This passage is from the book I've just finished reading, "The Dark Man" by Paul Auster. I like this passage because it reminds me, somewhat, of myself.
The passage is told by an older man who has recently lost his wife. He is talking about her to his granddaughter, retelling tales of what it was like in the early days of their marriage.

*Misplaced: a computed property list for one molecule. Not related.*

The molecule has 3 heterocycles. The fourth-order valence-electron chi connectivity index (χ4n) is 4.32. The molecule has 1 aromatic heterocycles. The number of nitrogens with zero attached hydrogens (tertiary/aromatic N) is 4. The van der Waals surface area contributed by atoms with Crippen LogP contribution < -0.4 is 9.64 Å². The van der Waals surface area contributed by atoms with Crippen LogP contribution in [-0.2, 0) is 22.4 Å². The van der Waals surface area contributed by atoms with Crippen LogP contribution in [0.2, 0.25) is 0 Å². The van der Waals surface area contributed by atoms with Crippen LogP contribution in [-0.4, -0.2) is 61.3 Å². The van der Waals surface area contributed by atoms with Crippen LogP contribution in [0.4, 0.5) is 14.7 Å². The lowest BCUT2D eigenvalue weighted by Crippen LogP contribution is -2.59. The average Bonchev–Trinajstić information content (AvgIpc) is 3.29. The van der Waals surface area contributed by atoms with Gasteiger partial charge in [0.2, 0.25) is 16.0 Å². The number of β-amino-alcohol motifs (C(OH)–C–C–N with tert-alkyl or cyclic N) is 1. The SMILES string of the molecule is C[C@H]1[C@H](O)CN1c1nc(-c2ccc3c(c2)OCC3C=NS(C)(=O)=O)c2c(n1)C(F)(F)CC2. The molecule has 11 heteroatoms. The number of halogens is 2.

"All right, let me change gears here and think for a moment. What was Sonia like? What did I discover about her after we were married that I hadn't known before? Contradictions. Complexities. A darkness that revealed itself slowly over time and made me reassess who she was. I loved her madly, Katya, you have to understand that, and I'm not criticising her for being who she was. It's just that as I got to know her better, I came to realise how much suffering she carried around inside her. In most ways, your grandmother was an extraordinary person. Tender, kind, loyal, forgiving, full of spirit, with a tremendous capacity for love. But she would drift off every now and then, sometimes right in the middle of a conversation, and start staring into space with this dreamy expression in her eyes, and it was as if she didn't know me anymore. At first, I imagined she was thinking some profound thought or remembering something that had happened to her, but when I finally asked her what was going through her head at those moments, she smiled at me and said, Nothing."